Safety Articles

Article # 10104

Carpal Tunnel Syndrome
Carpal tunnel syndrome (CTS) is a nerve disorder caused by injury of the median nerve where it passes through the wrist on its way to the forearm of the hand. CTS develops gradually over time rather than from a single incident. Repetitive wrist deviation, such as twisting and turning the wrist, increases the likelihood of developing CTS and other repetitive injuries.


Causes of CTS
• Repetitive motions of the wrist
• Excessive extension and flexion wrist movements
• Radial deviation (twisting the wrist so the thumb moves toward the wrist)
• Ulnar deviation (twisting the wrist so the small finger moves toward the wrist and the thumb points upward)
• Forceful exertions to the base of the palm
• Localized pressure
• Sustained exertions
• Awkward wrist and hand positions

Risk Factors
• Poor posture and mechanical stress
• Personal factors, such as inadequate rest, age, gender (carpal tunnel syndrome afflicts women twice as often as men), pregnancy, smoking, diabetes, and rheumatoid arthritis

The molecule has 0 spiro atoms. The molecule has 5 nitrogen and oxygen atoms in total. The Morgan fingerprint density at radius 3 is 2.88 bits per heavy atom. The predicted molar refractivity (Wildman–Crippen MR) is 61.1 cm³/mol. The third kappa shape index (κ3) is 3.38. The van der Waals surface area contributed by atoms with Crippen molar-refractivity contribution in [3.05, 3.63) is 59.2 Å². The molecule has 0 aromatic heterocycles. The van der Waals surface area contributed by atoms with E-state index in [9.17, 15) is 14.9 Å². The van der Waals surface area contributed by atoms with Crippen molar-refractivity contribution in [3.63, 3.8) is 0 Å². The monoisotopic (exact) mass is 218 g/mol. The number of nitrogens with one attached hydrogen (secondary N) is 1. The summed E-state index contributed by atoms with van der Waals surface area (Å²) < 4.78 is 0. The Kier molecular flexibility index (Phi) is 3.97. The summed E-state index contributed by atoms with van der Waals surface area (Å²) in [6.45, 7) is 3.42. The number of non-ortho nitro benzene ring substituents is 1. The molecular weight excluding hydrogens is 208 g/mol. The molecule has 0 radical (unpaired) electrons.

• Psychosocial stresses, such as job factors, fear and lack of information Symptoms
• Tingling
• Aching wrists
• Numbness
• Pain and soreness in the hands and wrists

Proactive Approach
• Provide worker safety and education.
• Reduce repetition.
• Take appropriate breaks.
• Redesign workstation or area.
• Implement job rotation.
• Use a flexible wrist support to encourage neutral wrist posture and limit wrist movements to help reduce the strain and pressure associated with repetitive job tasks.
• Use a wrist rest in a computerized environment to minimize strain and pressure to the hands, wrists, and neck and shoulders
• Perform activities with joints kept as close as possible to their neutral position to prevent
• Overreaching and awkward postures.
• Avoid grasping too tightly.
• Use less force white operating keyboards, staplers or paper punchers.
• Reduce contact pressure with rounded edges, soft corners and cushioned surfaces on furniture, work surfaces or office accessories.